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  • Writer's pictureSusan Edsall

Red Clocks by Leni Zumas

Red Clocks by Leni Zumas is a rare pleasure that I long for with every book I read, but rarely experience. The pleasure and beauty of the book—its story, the writing, how it burrows to the heart of something dark and true— pinned me to the couch deep into the night. Despite the hour, I could not put it down. 

Published as science fiction in 2018, it reads nearly like journalism today. Set in a small Oregon town, it’s the story of five women caught in the stranglehold of a post-Roe America. That’s the situation. But the story is about freedom, deeply personal freedom and its deeply personal cost. Although we know the women’s names, Zumas communicates the Every Woman nature of this tale by referring to the main characters by their role in society:

  • The Biographer (Ro), a single high school teacher in her 40s trying to have a baby through IVF. 

  • The Wife (Susan), a mother of two in an unsatisfying marriage. 

  • The Daughter (Mattie), a promising high school student who sees her future drain away when she finds herself pregnant and is required to carry the pregnancy to term.

  • The Mender (Gin Percival), a gifted forest-dwelling herbalist who is arrested and put on trial. 

  • The Explorer (Eivor), a little-known 19th century female polar researcher whose groundbreaking work she could only publish by asking a colleague to submit her work under his name and who died by freezing to death under a pane of ice.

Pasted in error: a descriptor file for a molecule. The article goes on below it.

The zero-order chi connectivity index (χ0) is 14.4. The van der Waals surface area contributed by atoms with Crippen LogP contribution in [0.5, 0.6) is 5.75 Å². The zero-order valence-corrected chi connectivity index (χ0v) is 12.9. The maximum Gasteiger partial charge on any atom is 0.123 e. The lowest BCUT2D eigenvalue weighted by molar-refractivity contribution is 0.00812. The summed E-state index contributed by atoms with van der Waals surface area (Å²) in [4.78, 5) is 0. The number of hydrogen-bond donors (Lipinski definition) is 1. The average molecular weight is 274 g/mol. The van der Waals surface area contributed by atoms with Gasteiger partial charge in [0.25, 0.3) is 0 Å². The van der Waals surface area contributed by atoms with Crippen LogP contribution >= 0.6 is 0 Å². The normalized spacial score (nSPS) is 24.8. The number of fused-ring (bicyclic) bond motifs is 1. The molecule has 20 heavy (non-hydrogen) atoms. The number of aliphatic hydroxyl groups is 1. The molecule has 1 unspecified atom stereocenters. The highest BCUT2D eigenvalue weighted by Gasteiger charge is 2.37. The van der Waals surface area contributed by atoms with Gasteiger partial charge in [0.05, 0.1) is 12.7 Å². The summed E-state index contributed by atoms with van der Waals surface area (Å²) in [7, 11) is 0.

Each woman is trapped and each has to hack their way to some kind of personal freedom, freedom only earned when they refuse to compromise their integrity, a struggle that, of course, extracts its great price. For each woman this is a narrow, dangerous, and ultimately solo journey. And it’s a solo journey for the reader as well. Zumas writes so personally that it’s as if the sixth person in this story is named The Reader. 

Every tiny choice Zumas makes ties the knot of the story tighter. There seems to be no extraneous detail. Early in the book, the biographer has been invited to dinner at the home of the wife and her family. Bex, one of the children, wants to show the biographer her room. The biographer notices among the plethora of stuffed animals, a mummified squirrel. Here’s a tiny interaction that signals what is to come, but the signal is so slight that I only consciously noticed it on a second reading: